A good job interview is essential to identify good candidates and to test whether a candidate is a perfect match for your corporate culture. But how do you set up a good job interview? Recruiter Françoise Bekaert of Arsanne Consulting shares her best tips and tricks.
Many companies are frustrated to see that newly recruited employees are sometimes not as promising as they seemed during the job application process – or that they are not as good a match with the corporate culture as they had initially thought. But the opposite is also true: exactly for those reasons, many new recruits quickly give up their new position. That’s a real pity. A better job application process can help keep both parties’ expectations as realistic as possible. We invited Françoise Bekaert of Arsanne Consulting for a chat to discuss the ins and outs of job interviews over a cup of coffee.
An astonishing 61% of candidates state that the everyday reality of their job differs from what they expected following the application process. So, it’s high time to fine-tune that process! ‘A good job interview consists of two parts,’ Françoise Bekaert explains. ‘On the one hand, there is the technical part, and on the other, the interview. Both parts require a specific approach and complement each other.’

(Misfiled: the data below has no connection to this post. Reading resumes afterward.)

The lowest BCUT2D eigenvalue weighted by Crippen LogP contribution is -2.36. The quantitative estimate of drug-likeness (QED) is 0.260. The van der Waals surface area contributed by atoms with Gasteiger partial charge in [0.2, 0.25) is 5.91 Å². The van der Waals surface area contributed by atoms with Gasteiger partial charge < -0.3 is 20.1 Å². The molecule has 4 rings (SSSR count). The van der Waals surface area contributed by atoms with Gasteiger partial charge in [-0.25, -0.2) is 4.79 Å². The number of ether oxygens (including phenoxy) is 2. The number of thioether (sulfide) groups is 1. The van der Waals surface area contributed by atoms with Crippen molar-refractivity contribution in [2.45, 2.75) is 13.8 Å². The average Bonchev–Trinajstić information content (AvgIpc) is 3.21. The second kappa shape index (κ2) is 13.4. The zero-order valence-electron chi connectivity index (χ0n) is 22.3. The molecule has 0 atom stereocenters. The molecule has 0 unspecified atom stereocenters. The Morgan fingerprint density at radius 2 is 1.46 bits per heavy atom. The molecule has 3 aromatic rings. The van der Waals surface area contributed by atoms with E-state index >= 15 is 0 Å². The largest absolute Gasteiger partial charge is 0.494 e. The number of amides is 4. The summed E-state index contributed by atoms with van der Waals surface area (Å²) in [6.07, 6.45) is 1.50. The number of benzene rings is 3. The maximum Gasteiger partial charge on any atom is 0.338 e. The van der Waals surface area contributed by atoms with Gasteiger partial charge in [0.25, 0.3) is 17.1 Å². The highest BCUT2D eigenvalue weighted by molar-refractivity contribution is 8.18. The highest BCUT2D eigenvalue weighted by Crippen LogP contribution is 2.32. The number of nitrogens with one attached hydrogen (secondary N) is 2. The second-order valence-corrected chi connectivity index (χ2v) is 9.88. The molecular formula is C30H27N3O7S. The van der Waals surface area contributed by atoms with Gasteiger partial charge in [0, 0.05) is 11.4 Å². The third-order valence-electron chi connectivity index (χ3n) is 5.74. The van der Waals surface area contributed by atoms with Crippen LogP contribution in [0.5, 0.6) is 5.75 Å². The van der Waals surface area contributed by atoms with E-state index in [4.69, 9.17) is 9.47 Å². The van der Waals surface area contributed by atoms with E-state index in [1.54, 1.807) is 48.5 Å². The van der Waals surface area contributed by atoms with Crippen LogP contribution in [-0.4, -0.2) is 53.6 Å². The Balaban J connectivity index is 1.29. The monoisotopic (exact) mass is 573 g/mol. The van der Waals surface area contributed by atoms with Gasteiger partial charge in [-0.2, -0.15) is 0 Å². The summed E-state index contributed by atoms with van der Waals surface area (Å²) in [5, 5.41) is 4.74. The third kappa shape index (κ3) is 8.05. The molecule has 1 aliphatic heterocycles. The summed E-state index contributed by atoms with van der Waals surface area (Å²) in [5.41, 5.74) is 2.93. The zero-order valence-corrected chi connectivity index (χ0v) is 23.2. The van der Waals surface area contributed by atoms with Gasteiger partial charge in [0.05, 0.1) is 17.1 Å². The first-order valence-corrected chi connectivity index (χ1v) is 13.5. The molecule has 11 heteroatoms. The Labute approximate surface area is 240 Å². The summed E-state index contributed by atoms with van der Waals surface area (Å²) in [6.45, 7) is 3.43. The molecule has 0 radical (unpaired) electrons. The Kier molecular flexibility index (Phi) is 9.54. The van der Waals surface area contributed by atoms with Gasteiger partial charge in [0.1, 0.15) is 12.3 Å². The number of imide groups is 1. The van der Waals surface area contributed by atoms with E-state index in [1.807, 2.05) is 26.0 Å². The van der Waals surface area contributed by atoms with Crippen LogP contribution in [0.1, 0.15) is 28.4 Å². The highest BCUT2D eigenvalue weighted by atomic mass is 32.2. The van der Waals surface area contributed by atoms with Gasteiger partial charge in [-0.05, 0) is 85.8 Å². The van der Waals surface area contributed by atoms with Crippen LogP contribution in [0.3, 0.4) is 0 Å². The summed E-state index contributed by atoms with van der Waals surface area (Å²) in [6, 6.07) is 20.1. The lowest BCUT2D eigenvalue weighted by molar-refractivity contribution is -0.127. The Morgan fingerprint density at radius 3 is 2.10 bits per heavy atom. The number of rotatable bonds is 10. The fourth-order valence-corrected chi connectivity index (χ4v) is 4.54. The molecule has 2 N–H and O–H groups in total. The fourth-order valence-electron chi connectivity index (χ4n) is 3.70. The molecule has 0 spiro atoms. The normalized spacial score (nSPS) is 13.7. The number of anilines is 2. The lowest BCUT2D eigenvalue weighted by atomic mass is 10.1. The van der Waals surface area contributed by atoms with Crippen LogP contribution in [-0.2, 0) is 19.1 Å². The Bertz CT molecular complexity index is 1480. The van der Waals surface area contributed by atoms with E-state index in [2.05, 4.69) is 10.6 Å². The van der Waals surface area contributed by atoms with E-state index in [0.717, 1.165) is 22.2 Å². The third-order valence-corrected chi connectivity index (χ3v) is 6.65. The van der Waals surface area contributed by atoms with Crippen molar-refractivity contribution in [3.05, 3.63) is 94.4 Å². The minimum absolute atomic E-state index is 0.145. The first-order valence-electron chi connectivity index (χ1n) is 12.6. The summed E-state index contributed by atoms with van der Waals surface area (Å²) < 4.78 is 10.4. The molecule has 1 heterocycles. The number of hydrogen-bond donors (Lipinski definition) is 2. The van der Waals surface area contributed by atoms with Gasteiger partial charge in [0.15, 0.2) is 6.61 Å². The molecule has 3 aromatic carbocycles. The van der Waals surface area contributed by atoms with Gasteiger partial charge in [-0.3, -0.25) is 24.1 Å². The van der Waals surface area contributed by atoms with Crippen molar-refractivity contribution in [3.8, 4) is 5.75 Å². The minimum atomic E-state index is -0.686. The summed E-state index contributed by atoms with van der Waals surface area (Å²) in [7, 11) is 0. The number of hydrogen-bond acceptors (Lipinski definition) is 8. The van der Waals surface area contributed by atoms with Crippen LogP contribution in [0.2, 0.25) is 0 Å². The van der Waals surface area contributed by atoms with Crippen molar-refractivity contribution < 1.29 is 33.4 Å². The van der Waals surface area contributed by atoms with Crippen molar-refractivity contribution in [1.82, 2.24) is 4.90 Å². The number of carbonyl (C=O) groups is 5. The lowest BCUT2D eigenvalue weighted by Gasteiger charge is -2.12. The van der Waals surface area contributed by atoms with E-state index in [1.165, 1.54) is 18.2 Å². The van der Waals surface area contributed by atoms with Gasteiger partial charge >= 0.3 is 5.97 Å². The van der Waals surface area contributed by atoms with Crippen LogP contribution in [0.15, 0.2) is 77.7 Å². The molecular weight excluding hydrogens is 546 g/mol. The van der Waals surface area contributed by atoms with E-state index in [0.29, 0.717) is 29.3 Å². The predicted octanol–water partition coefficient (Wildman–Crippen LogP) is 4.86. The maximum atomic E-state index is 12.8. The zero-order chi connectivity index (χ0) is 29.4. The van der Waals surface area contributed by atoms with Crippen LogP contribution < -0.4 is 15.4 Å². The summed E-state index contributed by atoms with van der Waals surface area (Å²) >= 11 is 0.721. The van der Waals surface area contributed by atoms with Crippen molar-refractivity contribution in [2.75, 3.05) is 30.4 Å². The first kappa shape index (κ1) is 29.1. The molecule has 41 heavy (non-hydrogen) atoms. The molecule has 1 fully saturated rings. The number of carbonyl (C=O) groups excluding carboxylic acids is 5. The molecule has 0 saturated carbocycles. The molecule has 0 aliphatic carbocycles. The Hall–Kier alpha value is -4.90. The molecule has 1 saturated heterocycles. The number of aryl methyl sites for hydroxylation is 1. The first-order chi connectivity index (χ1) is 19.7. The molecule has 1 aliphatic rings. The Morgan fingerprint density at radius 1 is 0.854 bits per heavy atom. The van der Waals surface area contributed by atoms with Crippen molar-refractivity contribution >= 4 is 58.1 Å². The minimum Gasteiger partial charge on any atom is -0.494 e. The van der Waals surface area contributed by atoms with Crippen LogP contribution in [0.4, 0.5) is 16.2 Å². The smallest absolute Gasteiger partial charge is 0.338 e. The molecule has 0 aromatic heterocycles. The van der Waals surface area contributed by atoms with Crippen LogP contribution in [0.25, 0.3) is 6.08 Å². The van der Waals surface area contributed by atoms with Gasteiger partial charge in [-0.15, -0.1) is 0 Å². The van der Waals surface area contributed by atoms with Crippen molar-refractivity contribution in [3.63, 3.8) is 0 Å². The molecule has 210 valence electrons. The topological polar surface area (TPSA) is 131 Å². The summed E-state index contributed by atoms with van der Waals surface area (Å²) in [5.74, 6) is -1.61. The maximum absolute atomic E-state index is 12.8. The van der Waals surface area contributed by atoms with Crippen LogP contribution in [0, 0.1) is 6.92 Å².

The technical part consists of checking the CV to assess whether the candidate has the required technical skills for the job in question. Bekaert explains that at that stage it is very important to have good insight into the key skills needed for the job: by having held the same position in the past, for example.
Tough interview, successful recruitment
The next step is the actual interview. The first tip Bekaert shares is that it is perfectly acceptable for recruiters to grill the candidate. ‘Our candidates go through a very challenging interview,’ Bekaert explains. ‘We grill them because we know that this is the most thorough way to assess their skills.’
The human aspect is crucial to future-proof companies
A second tip is to always assign two recruiters to an interview, not to apply the ‘good cop, bad cop’ technique that we know from TV but rather to properly assess the candidates’ talents. ‘Our candidates go through a very challenging interview,’ Bekaert explains. ‘The second person can stay in the background and hardly say a word, observing and analysing the human side of the candidates: their behaviour, answers and body language. After all, a candidate can’t be reduced to only a set of skills. The human aspect is of crucial importance and every future-proof company should take that into account.’
More tips for employers? You’ll find them here!
After Sales Quality Engineer - Electric motors
Délégué(e) Commercial(e) pour Logiciels de Radiologie